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Graphene Pocket Protects Sample Contained in Heavy Water

For the first time, heavy water (D2O) - a form of water containing deuterium (D) instead of hydrogen) - was used in the field of transmission electron microscopy (TEM).

A) Graphene pocket protects the sample contained in the liquid. (B) Photo of the graphene pocket. (C) As a result of the incident electron beam, an air bubble fills most of the pocket after a short period of time. (D) Bubble forming time, depending on the type of solution filling the pocket. The longest bubble-free time is obtained when the pocket is filled with a) heavy water (D2O), followed by water (H2O) with b) 50% glycerol, c) 100 mM NaCl, d) 10 mM n-propyl gallate, e) 3% glycerol, and f) water only. (21) (Image credit: Institute for Basic Science)

This latest method considerably delays the damage caused to a sample; sample damage considerably limits the wider application of liquid-phase TEM to delicate biological samples.

As life is predominately based on water, our molecules are vibrating, moving, and flipping in a liquid environment. However, electron microscopy, which is known to be an excellent instrument for studying a static model of the nanoworld, has been practically difficult to use when it came to viewing the moving molecules. This is because the samples are damaged by the incident electron beam.

Now, researchers at the Center for Soft and Living Matter, within the Institute for Basic Science (IBS), have reported a major advancement in this aspect. Published in ACS Nano, the study is the first to use D2O in the field of TEM. This method considerably delays sample damage.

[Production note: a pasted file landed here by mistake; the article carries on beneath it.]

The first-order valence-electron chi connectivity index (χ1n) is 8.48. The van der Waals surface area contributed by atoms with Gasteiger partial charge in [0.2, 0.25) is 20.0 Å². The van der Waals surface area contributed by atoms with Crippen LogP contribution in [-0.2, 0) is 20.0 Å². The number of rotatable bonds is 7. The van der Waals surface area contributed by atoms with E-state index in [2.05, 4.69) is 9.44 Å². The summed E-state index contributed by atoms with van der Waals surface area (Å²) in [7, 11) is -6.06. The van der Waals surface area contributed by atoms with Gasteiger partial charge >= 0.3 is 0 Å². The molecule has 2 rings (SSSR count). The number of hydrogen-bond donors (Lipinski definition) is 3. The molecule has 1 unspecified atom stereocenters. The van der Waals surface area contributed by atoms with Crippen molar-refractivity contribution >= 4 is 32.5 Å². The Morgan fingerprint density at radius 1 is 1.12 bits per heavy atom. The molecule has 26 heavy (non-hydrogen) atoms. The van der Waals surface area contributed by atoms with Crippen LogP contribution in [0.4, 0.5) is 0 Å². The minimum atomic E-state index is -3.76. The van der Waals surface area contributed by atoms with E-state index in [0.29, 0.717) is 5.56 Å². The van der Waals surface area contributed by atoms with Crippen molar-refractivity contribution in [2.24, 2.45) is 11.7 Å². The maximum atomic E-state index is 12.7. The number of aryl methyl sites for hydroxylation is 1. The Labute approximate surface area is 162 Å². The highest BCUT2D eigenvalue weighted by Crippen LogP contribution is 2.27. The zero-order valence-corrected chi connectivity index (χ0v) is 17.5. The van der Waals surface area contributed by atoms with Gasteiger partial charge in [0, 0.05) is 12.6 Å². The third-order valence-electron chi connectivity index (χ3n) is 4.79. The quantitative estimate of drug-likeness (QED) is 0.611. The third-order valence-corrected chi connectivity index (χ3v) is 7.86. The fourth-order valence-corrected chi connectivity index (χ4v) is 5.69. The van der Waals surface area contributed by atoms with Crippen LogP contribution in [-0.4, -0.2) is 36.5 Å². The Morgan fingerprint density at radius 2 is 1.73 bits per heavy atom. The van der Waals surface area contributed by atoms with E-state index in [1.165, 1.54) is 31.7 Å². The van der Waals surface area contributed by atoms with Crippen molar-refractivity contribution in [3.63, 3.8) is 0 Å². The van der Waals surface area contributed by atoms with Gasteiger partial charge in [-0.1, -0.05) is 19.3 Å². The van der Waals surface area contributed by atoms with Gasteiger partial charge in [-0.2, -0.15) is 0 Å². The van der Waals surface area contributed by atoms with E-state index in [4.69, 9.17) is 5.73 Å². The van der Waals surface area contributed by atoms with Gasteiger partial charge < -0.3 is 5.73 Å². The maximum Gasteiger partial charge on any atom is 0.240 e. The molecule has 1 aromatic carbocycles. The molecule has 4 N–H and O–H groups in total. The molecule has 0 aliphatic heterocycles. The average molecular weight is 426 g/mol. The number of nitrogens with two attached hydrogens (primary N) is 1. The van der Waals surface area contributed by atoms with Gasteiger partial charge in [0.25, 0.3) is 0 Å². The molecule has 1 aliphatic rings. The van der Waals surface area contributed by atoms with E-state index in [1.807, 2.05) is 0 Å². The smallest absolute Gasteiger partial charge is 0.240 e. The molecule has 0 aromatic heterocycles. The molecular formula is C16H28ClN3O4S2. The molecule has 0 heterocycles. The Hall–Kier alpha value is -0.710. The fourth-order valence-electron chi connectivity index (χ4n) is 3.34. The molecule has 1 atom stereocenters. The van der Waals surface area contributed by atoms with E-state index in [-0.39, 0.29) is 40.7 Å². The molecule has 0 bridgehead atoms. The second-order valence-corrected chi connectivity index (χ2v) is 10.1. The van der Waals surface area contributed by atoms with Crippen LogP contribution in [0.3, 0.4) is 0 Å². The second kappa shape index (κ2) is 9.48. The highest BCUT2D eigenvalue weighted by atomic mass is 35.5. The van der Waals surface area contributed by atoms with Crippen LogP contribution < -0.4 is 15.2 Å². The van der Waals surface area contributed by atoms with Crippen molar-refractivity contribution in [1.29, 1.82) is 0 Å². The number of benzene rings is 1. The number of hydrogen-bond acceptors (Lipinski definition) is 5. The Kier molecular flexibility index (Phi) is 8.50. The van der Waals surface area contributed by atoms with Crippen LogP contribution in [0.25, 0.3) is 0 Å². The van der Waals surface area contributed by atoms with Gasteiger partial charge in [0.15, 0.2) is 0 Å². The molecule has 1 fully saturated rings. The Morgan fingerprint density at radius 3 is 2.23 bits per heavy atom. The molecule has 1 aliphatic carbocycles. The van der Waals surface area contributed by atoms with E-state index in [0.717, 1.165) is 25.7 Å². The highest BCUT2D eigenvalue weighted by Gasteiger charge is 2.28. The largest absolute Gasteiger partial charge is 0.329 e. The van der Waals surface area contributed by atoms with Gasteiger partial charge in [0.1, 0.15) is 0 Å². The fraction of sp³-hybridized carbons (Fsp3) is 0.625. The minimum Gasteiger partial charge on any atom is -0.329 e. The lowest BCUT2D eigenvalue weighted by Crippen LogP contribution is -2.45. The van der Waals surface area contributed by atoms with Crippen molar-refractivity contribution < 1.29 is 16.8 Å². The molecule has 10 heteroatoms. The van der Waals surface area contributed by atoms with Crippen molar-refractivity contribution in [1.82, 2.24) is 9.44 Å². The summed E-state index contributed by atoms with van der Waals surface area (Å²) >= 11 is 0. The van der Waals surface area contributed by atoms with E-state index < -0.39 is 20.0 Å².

In electron microscopy, electrons that are shot against the sample possess a much shorter wavelength when compared to light, and as a result they are more suitable for providing data about single molecules. The electron beam, on the other hand, is aggressively strong and may damage the specimen owing to its high energy, which breaks the chemical bonds and produces an electric charge.

IBS team utilized a very small pocket filled with liquid packed between atomically-thin sheets of graphene. Within this graphene, the sample molecules move freely and are protected against electrical charging. The researchers tested different types of liquids to spot the one that maintains the sample for a longer time. “In contrast to the common approach of reducing the energy of the electron beam to delay sample damage, we focused on tuning the environment; the water in which the molecules of interest are dissolved,” says co-author of the study Huan Wang.

IBS researchers have demonstrated that when heavy water is used, it provides a number of benefits over other competing techniques. D2O not only delays the formation of gas bubbles most effectively, but also delays the structural damage of individual polymer molecules. Moreover, D2O has one more neutron when compared to H2O, which means that it is heavier and hence more hard to dissociate into radicals, and also less reactive in the ensuing damaging process.

Heavy water outperforms the competing methods by a factor of two to five at least,” specified co-author of the study Kandula Hima Nagamanasa. “Since bubble formation is delayed, and the molecules were visible for twice as long.”

D2O is also a harmless sunscreen, which is another vital advantage. The sample, which was a polymer of polystyrene sulfonate, displayed the same pattern of dynamics and analogous contrast in water and in D2O.

In the future, we plan to extend this study to more complex macromolecules, like DNA and proteins. Moreover, the study opens avenues to observe long-term phenomena in other related microscopy techniques, like cryoEM (cryogenic electron microscopy), and to get more statistical information about complex phenomena, like self-assembly of single molecules into more complex biological structures.

Steve Granick, Director of the IBS center and Corresponding Study Author

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